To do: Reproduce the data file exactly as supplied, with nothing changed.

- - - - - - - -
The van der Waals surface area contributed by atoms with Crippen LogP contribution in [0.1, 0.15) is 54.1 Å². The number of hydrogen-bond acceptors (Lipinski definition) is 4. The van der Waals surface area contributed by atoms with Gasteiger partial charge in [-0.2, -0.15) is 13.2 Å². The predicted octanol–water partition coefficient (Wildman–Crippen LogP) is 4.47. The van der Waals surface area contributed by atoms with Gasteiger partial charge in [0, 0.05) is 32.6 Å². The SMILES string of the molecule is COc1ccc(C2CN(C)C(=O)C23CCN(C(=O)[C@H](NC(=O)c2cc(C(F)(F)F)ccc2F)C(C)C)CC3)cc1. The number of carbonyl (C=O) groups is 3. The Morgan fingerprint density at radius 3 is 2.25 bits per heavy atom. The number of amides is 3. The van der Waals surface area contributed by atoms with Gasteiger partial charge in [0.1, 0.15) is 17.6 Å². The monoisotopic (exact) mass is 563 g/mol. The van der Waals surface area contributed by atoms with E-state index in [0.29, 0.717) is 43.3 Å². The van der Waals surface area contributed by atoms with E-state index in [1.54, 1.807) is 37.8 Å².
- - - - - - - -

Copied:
The van der Waals surface area contributed by atoms with Crippen LogP contribution in [0.1, 0.15) is 54.1 Å². The number of hydrogen-bond acceptors (Lipinski definition) is 4. The van der Waals surface area contributed by atoms with Gasteiger partial charge in [-0.2, -0.15) is 13.2 Å². The predicted octanol–water partition coefficient (Wildman–Crippen LogP) is 4.47. The van der Waals surface area contributed by atoms with Gasteiger partial charge in [0, 0.05) is 32.6 Å². The SMILES string of the molecule is COc1ccc(C2CN(C)C(=O)C23CCN(C(=O)[C@H](NC(=O)c2cc(C(F)(F)F)ccc2F)C(C)C)CC3)cc1. The number of carbonyl (C=O) groups is 3. The Morgan fingerprint density at radius 3 is 2.25 bits per heavy atom. The number of amides is 3. The van der Waals surface area contributed by atoms with Gasteiger partial charge in [0.1, 0.15) is 17.6 Å². The monoisotopic (exact) mass is 563 g/mol. The van der Waals surface area contributed by atoms with E-state index in [0.29, 0.717) is 43.3 Å². The van der Waals surface area contributed by atoms with E-state index in [1.54, 1.807) is 37.8 Å².